It is assumed that an edge detector, such as the Sobel or Canny operator, has been applied to an intensity image, although the processes described are equally applicable to 3D boundary data. Although not essential, it is easier to process data which has also been thresholded and thinned.
In many treatments, the objective is to create a continuous edge from a point p1 at ( x1 , y1 ) to another point p2 at ( x2 , y2 ) by finding the optimum path through the edge data. The basic principle is to form a graph from p1 to p2 in which the nodes represent the edge pixels and the arcs the one pixel steps between them in which each arc has an associated cost function. The cost function may be based on several criteria, but in general it is reasonable to install some function of the edge strength of the added pixel, the difference in edge direction between successive pixels and possibly to favour those pixels which are nearest to the direct line of sight to the final pixel, p2. Then the A* algorithm can be applied; the total cost function f( pi ) at is the sum of the path cost between the starting pixel p1 and the current pixel , , and an estimate of the path cost from to the end pixel , .
Expand the start node, n1 corresponding to p1 ; i.e. put all successor nodes on a list called OPEN. Evaluate the cost function of each expanded node. While (OPEN is not empty) and (no solution output) Remove the node of minimum cost function from OPEN. If then output the solution by tracing nodes back to start node else expand node by putting successors on OPEN and evaluate the cost function of each expanded node.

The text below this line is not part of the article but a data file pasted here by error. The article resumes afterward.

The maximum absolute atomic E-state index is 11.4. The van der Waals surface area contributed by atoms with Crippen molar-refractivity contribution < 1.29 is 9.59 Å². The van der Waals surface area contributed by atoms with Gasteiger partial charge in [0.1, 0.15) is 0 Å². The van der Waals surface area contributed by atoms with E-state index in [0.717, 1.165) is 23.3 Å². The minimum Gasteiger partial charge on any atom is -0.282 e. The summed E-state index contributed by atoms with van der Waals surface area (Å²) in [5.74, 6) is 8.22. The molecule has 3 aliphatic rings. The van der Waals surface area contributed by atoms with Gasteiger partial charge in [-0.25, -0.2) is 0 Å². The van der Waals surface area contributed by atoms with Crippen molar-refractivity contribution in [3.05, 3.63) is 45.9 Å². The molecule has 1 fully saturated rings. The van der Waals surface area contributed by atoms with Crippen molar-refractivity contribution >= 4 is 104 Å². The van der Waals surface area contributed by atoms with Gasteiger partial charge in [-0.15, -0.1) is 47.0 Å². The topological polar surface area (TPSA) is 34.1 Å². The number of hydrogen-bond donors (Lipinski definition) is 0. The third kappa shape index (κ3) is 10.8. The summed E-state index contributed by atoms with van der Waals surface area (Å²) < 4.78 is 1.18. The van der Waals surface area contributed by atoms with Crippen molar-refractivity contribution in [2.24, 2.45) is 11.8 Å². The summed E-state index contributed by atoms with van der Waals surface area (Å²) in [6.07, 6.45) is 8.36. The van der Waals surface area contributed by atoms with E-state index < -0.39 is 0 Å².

This approach is fine, but the common problem is that the end pixel is not known when you start to track the boundary. Indeed the start pixel is not generally known either. Hence a yet more heuristic strategy must be adopted. Considering Figure 1, below, we wish to track firstly in front of the edge, i.e. in the direction b,c, or e, and then behind the edge, i.e. in the direction d,f or g. A possible algorithm is
Scan the image to find the strongest remaining edge point. Mark the edge as the initial and current contour point. Repeat Expand in front of the current contour point by adding the unmarked edge point with the minimum cost function (as above). Mark this latter point as the current point. Until (no more edge points are found) Mark the initial point as the current point Repeat Expand all unmarked edges behind the current contour point by adding the unmarked edge point with the minimum cost function (as above). Mark this latter point as the current point. Until (no more edge points are found) Save the list of marked edge points as a single contour Until (no more edge points are found)
Figure 1: Bidirectional edge tracking
Comments to: Sarah Price at ICBL.
(Last update: 22th April, 1996)